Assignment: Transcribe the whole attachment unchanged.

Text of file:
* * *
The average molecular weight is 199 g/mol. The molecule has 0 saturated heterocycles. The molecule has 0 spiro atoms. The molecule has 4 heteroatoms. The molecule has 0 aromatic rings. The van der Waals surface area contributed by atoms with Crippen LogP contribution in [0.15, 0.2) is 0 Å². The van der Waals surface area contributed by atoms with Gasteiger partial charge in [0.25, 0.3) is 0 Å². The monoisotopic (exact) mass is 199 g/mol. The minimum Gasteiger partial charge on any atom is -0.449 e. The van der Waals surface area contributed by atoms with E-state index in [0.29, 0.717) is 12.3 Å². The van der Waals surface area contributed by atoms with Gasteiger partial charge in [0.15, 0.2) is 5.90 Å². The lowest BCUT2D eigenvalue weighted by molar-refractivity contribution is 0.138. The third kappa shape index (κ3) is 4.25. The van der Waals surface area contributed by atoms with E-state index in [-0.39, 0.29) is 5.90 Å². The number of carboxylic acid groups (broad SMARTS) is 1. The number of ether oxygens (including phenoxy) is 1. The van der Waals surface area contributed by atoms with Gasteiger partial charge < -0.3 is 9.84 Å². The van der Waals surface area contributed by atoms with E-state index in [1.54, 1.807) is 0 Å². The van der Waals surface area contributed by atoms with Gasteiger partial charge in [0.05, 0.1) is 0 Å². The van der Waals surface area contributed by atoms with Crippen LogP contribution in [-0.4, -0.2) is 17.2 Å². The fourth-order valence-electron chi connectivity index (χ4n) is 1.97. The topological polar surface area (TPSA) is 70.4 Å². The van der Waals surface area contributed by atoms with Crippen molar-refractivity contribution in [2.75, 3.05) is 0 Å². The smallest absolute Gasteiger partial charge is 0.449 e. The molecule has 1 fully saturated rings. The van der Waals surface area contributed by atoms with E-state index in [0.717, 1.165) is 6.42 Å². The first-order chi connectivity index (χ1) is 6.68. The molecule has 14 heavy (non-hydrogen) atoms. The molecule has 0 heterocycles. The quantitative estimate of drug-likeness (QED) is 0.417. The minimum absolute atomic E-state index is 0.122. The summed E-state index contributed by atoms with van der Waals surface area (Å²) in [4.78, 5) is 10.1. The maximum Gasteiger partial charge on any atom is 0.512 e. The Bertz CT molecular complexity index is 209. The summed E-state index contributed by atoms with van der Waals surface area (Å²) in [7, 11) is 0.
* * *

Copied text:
The average molecular weight is 199 g/mol. The molecule has 0 saturated heterocycles. The molecule has 0 spiro atoms. The molecule has 4 heteroatoms. The molecule has 0 aromatic rings. The van der Waals surface area contributed by atoms with Crippen LogP contribution in [0.15, 0.2) is 0 Å². The van der Waals surface area contributed by atoms with Gasteiger partial charge in [0.25, 0.3) is 0 Å². The monoisotopic (exact) mass is 199 g/mol. The minimum Gasteiger partial charge on any atom is -0.449 e. The van der Waals surface area contributed by atoms with E-state index in [0.29, 0.717) is 12.3 Å². The van der Waals surface area contributed by atoms with Gasteiger partial charge in [0.15, 0.2) is 5.90 Å². The lowest BCUT2D eigenvalue weighted by molar-refractivity contribution is 0.138. The third kappa shape index (κ3) is 4.25. The van der Waals surface area contributed by atoms with E-state index in [-0.39, 0.29) is 5.90 Å². The number of carboxylic acid groups (broad SMARTS) is 1. The number of ether oxygens (including phenoxy) is 1. The van der Waals surface area contributed by atoms with Gasteiger partial charge < -0.3 is 9.84 Å². The van der Waals surface area contributed by atoms with E-state index in [1.54, 1.807) is 0 Å². The van der Waals surface area contributed by atoms with Gasteiger partial charge in [0.05, 0.1) is 0 Å². The van der Waals surface area contributed by atoms with Crippen LogP contribution in [-0.4, -0.2) is 17.2 Å². The fourth-order valence-electron chi connectivity index (χ4n) is 1.97. The topological polar surface area (TPSA) is 70.4 Å². The van der Waals surface area contributed by atoms with Crippen molar-refractivity contribution in [2.75, 3.05) is 0 Å². The smallest absolute Gasteiger partial charge is 0.449 e. The molecule has 1 fully saturated rings. The van der Waals surface area contributed by atoms with E-state index in [0.717, 1.165) is 6.42 Å². The first-order chi connectivity index (χ1) is 6.68. The molecule has 14 heavy (non-hydrogen) atoms. The molecule has 0 heterocycles. The quantitative estimate of drug-likeness (QED) is 0.417. The minimum absolute atomic E-state index is 0.122. The summed E-state index contributed by atoms with van der Waals surface area (Å²) in [4.78, 5) is 10.1. The maximum Gasteiger partial charge on any atom is 0.512 e. The Bertz CT molecular complexity index is 209. The summed E-state index contributed by atoms with van der Waals surface area (Å²) in [7, 11) is 0.